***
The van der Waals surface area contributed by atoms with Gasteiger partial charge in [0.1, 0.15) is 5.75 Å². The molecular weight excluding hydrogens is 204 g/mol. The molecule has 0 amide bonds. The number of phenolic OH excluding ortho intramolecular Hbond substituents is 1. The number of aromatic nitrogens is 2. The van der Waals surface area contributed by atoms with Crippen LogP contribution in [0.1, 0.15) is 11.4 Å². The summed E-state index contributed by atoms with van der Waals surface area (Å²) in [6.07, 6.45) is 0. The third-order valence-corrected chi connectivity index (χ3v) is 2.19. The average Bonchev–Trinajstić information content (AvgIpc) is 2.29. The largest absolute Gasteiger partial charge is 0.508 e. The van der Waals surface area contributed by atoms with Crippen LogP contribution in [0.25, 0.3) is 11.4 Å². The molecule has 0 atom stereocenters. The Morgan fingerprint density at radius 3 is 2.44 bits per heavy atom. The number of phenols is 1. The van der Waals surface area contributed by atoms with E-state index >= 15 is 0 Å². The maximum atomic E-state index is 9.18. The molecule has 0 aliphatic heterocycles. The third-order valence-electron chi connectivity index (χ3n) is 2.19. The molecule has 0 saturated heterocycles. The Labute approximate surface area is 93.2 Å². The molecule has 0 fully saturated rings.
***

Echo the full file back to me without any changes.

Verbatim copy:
The van der Waals surface area contributed by atoms with Gasteiger partial charge in [0.1, 0.15) is 5.75 Å². The molecular weight excluding hydrogens is 204 g/mol. The molecule has 0 amide bonds. The number of phenolic OH excluding ortho intramolecular Hbond substituents is 1. The number of aromatic nitrogens is 2. The van der Waals surface area contributed by atoms with Crippen LogP contribution in [0.1, 0.15) is 11.4 Å². The summed E-state index contributed by atoms with van der Waals surface area (Å²) in [6.07, 6.45) is 0. The third-order valence-corrected chi connectivity index (χ3v) is 2.19. The average Bonchev–Trinajstić information content (AvgIpc) is 2.29. The largest absolute Gasteiger partial charge is 0.508 e. The van der Waals surface area contributed by atoms with Crippen LogP contribution in [0.25, 0.3) is 11.4 Å². The molecule has 0 atom stereocenters. The Morgan fingerprint density at radius 3 is 2.44 bits per heavy atom. The number of phenols is 1. The van der Waals surface area contributed by atoms with E-state index >= 15 is 0 Å². The maximum atomic E-state index is 9.18. The molecule has 0 aliphatic heterocycles. The third-order valence-electron chi connectivity index (χ3n) is 2.19. The molecule has 0 saturated heterocycles. The Labute approximate surface area is 93.2 Å². The molecule has 0 fully saturated rings.